The Journal Newsletter
I hope everyone had a Happy Easter!
A new update of The Journal 5 was released this week. Check out “The Journal News” below for the details.
Sheryl A. Keen describes “The Benefits of Journaling” in a short article, and we have a new tip about using The Journal’s Back and Forward commands to navigate your entries.
Thank you for using The Journal!
The Journal News
The Journal 7 is the current release.
To see if you have the latest version of The Journal:
- Click on the “Help” menu in The Journal.
- Choose “Check for Update of The Journal”.
If you are using The Journal 6 (or an earlier version):
TIP: The Back/Forward Buttons and Entry History
Like a Web browser, The Journal includes the ability to go “back” and “forward” through those entries you’ve recently viewed or edited.
Back (on the toolbar and Go menu)
Hot-key: Alt+Left (arrow)
Back takes you back to the last entry you were in. If you have opened a sequence of entries, Back will take you through each of those entries, in reverse order.
The Back button on the toolbar (white-on-green-left-arrow) includes a drop-down list of your entry browsing history, with the most recently visited entries at the top of the list.
Forward (on the toolbar and Go menu)
Hot-key: Alt+Right (arrow)
Forward does the opposite of Back. Once you have gone back to a previous entry, you can use Forward to retrace your steps.
The Forward button on the toolbar (white-on-green-right-arrow) also includes a drop-down list of the entries you have visited from (using Back).
If you find yourself switching between two or three entries, Back and Forward can provide a snappy way of going from one entry to the other.
The Entry History form (“History…” on the Go menu) shows every entry you have opened at least once since you started The Journal. Double-clicking on an entry in the list will bring up that entry.
The Entry History form can be left open, helping you switch between any number of frequently used entries.
The Benefits of Journaling
By Sheryl A. Keen
People have been journaling for a long time. The journals they have left behind give us an insight into the lives and times of these individuals. Obviously, not everyone’s journal will be famous but journal writing is not about that. It is essentially for and about the person who is recording his or her thoughts. It is a personal venture.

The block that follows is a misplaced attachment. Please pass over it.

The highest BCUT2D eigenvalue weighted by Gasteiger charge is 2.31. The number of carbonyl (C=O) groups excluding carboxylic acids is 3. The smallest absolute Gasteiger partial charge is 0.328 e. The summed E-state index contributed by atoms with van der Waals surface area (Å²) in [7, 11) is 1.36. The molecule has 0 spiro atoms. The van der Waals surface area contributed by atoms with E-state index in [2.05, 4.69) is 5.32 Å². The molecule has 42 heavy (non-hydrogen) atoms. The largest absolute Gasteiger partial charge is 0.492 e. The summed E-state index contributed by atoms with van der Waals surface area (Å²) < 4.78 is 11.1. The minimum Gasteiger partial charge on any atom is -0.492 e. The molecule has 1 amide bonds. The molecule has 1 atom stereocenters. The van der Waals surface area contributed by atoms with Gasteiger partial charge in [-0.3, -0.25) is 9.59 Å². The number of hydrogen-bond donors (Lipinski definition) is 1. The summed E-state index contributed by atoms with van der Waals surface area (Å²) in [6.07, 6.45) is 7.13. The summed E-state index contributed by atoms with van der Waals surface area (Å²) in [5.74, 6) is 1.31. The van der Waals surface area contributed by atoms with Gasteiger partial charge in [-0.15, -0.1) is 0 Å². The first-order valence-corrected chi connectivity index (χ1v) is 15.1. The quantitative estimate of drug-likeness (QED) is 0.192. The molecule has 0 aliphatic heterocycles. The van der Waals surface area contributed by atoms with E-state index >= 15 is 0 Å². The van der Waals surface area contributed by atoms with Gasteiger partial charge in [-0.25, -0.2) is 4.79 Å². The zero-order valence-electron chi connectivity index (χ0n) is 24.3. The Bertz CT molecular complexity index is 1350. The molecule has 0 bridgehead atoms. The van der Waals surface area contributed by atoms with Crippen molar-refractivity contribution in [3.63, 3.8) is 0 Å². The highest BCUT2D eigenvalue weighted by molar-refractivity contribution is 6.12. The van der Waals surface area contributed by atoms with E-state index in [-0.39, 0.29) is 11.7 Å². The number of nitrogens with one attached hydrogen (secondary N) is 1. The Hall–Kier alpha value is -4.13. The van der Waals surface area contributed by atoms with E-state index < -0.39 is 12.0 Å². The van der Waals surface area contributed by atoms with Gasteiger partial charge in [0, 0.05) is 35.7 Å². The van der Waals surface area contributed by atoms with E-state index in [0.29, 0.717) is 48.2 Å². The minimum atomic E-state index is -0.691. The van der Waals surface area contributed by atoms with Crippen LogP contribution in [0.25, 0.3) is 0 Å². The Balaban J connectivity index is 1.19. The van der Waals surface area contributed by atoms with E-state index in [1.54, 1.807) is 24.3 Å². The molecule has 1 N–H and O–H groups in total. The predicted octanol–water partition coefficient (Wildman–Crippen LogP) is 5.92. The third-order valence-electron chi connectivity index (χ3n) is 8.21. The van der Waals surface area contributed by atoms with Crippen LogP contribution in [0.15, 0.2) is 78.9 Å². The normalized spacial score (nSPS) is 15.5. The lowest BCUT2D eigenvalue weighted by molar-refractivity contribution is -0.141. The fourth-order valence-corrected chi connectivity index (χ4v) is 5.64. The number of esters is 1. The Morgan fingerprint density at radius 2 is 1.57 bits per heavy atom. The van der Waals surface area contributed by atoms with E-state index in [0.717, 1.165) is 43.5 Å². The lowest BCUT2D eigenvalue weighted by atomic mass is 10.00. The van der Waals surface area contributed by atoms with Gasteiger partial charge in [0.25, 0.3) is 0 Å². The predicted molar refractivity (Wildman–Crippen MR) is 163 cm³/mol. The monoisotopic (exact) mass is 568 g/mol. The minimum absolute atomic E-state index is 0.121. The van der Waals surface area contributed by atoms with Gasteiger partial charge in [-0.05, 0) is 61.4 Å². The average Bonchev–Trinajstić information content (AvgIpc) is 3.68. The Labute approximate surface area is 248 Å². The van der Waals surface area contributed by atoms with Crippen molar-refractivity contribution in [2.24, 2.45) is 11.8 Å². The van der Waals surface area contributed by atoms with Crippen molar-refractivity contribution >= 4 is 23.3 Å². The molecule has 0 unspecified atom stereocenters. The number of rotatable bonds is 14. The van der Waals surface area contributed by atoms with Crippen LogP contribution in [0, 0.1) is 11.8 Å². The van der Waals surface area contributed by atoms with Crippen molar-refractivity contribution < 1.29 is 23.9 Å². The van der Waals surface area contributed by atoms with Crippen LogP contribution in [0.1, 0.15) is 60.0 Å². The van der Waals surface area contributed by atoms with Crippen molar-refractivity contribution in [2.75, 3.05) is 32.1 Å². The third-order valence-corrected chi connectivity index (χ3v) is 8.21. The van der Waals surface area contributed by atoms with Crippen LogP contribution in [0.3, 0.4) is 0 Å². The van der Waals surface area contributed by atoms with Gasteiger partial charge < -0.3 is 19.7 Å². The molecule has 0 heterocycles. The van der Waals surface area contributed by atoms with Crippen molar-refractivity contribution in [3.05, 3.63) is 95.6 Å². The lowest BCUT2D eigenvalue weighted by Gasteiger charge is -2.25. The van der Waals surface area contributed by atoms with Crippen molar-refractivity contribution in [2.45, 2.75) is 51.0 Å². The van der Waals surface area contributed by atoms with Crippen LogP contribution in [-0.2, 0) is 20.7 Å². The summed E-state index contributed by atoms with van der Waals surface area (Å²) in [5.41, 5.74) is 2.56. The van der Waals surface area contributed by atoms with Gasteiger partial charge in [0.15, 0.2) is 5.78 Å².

Journaling can be beneficial in so many ways. It can be a cathartic experience. The very act of writing can be a tool for the cleansing of the mind and body. It’s as if writing allows you to release whatever issue or tension that you may have and just leave it on the paper.
If you want an accurate depiction of what you were thinking about a particular event without the cloudy judgment of time, you can record this event in your journal. Now your journal becomes your own personal record that you can revisit at anytime. Not only does time cloud your memory, sometimes it takes it away completely. How many times does someone remind you of an incident that you cannot remember ever taking place? Whatever you record will always be there in black and white for you to return to.
Returning to your journal can be essential in your reflections. Have you had a change of perspective since this entry was written? Has your conviction about something become stronger; more emphatic? Maybe you can’t believe the gap in where you have been and where you are now. The time of writing and the time of reading can be so different.
Your journal not only allows you to reflect; you can also track your personal growth and everything else that you would ever need to track in your life. Do you want to track your workout progress? Do you want to keep track of your budget? Your journal is the tracking device allowing you to control and adjust the proceedings of your life. If you are off track in your goals, you can see where you began this diversion and then make amends. Your journal is your journey.
Your journal is a place where you can be brave. There is no one there to harm you, to criticize you or to judge you. It’s a place where you can be who you want to be or just be. And of course, it’s your opinion that matters. What opinions do you have; the ones that you have not shared with anyone, maybe because you are scared? This is the place where you can be wonder woman or superman. Perish the thought of kryptonite.
We could go on and on about the benefits of journaling because there are so many. The ones talked about here should be enough for you to want to run out and get pen and journal. Whether you do it the old fashioned way or you chose to use journaling software does not matter; as long as you just do it.
Sheryl A. Keen is an author and artist who lives in Canada. You can visit her website at www.sherylkeen.com to check out her blogs on journaling.
If you would like to contribute to the “How I Use The Journal”, “Writing Exercises”, or “Tips & Tricks” sections, or would like to submit an article about journaling, writing, or another The Journal-related topic, we would love to hear from you.
Submissions for the newsletter should be sent to: firstname.lastname@example.org
If you are submitting for a particular section, please indicate which one. Try to limit your submissions to 500-1000 words. Submissions may be edited for length and content.
If you prefer to remain anonymous, please state this in the email. Otherwise your name (but not your email) will be used in the article heading.
As always, if you have any suggestions for, or bug reports about, The Journal, please feel free to email them. Both are always welcome.